Anything less than a title is a failure

Peyton Manning is introduced as the Broncos' new quarterback
Peyton Manning is introduced as the Broncos' new quarterback
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Mark Kriegel

Mark Kriegel is the national columnist for He is the author of two New York Times best sellers, Namath: A Biography and Pistol: The Life of Pete Maravich, which Sports Illustrated called "the best sports biography of the year."


By his own admission, the state of Peyton Manning’s recovery remains unknown.

The Broncos’ eventual roster of complementary players — and let’s be serious, that’s what they’ll be — won’t be settled for some time.

Still, the standards by which to judge Manning’s inaugural season in Denver couldn’t be more clear.

There is only outcome that qualifies as a success. That would be winning a Super Bowl.

Just getting there is a more ambiguous prospect. After all, if you can win a playoff game with Tim Tebow, you should win a couple more with Manning, no?

Conversely, anything less than that, anything that ends before Feb. 3 in the Louisiana Superdome, should be declared a failure.

These may be unforgiving standards, but they’re not mine. Rather, they’re endorsed by the Broncos’ high command and their new quarterback. They didn’t acquire a soon-to-be-36-year-old quarterback coming off his fourth neck surgery to get better. They got him to win a Super Bowl now. That was the explicitly stated goal of owner Pat Bowlen, team president John Elway and, yes, Manning himself.

“I’m looking forward to meeting my new teammates and doing everything I can to help this franchise win another Super Bowl,” he said.

Another Super Bowl. That’s why 18 — the number of the first Broncos quarterback, Frank Tripucka — was quickly unretired. That’s why Tim Tebow — protagonist in the Broncos’ glorious, thrilling and entirely unexpected 2011 season — has been all but officially dumped.

That’s not to cast Manning as a villain, however. Actually, I admire the guy more now than when the day began.

In a world where everyone seeks to hedge their bets (yes, LeBron James is exhibit A), Peyton Manning dares to be all in. There is something hopelessly exclusive about his newfound partnership with Elway. Theirs is aristocracy of talent. But it now seems that Manning is both the more cerebral and the more audacious.

Elway spoke about changing his playing style to win a Super Bowl late in his career. Manning? I don’t care what he says. He’s conceding nothing, not to time, not to injury.

Perhaps you, too, heard him in a lie Tuesday. “All I want,” he said, “is to be a part of it . . . I am not going to be the offensive coordinator. I am not here to be involved in personnel decisions.”

C’mon. He’s Peyton Manning. Elway and John Fox will divine his feelings on personnel issues, believe me. As for the offense, Denver will be like Indianapolis. You don’t pay this guy a salary of almost $20 million to not run your offense. If he wasn’t going to run the offense, he would’ve gone to San Francisco, where there is considerably more Super Bowl caliber talent.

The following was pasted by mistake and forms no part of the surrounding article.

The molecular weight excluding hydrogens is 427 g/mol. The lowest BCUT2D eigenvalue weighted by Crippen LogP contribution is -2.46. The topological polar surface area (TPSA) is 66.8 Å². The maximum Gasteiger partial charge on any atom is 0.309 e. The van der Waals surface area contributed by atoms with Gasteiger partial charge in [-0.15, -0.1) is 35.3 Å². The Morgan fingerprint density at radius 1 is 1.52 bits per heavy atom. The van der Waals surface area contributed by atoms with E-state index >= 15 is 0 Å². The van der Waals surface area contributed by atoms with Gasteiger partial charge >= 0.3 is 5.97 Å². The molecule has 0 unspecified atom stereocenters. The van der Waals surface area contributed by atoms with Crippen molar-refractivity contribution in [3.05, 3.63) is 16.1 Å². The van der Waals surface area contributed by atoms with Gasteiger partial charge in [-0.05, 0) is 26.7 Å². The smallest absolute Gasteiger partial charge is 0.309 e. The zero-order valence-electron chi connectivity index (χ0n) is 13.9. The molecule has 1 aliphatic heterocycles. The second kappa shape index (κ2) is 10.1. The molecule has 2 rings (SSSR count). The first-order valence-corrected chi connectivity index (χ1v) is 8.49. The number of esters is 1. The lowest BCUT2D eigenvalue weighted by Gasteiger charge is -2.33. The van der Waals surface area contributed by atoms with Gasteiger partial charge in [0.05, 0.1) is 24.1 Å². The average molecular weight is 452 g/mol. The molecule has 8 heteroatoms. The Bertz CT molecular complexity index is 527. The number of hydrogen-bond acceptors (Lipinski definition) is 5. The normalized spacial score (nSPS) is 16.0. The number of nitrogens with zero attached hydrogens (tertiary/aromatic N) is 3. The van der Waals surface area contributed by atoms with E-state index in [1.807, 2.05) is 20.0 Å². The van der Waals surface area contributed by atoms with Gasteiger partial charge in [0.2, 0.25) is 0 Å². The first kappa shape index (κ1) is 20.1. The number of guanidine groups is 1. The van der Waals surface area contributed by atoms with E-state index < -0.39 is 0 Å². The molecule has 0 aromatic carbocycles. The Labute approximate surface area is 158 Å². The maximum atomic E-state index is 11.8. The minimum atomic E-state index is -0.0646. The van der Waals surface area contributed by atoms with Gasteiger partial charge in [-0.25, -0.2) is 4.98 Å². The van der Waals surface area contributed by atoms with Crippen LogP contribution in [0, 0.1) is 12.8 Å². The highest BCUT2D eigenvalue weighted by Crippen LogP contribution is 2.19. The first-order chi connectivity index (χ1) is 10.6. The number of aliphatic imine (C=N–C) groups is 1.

But again, Manning is betting on himself. “I’ve always believed that it’s up to me,” he said. “It’s up to me and the people around me to make this the right decision. It will be speculated on and debated for months to come . . .”

Either way, he added, “I accept great responsibility.”

Manning has a couple of promising young receivers, but not much else. Still, as the past informs the present, it’s worth reminding you what Manning has done without an embarrassment of riches at the skill positions. Receivers have evolved into preposterously proportioned athletic specimens. But Manning never had a Megatron or a Randy Moss. He never needed one.

His typical pass-catcher only went about six feet. He didn’t have to be a burner. But he had to be smart, and he had to run precise routes. He had to run Manning’s routes.

Consider the best of them, Marvin Harrison. He was in the league four years before he made his first Pro Bowl — a season that, not coincidentally, happened to be Manning’s rookie year. Harrison went from 59 catches in 1998 to 115 in ’99.

Consider the 2010 season. With Reggie Wayne and Dallas Clark injured, Manning transformed a sixth rounder named Pierre Garcon and reserve tight end Jacob Tamme. Garcon caught 20 more balls than he had the previous season. Tamme went from three receptions to 67. This past season, with Manning out, he had 19.

In other words, the Broncos offense should be fine with Demaryius Thomas and Eric Decker.

Can they win a title?

Apparently Peyton Manning thinks so. Either way, it’s on him, Super Bowl or bust.

Tagged: Broncos, Colts, Peyton Manning, Tim Tebow

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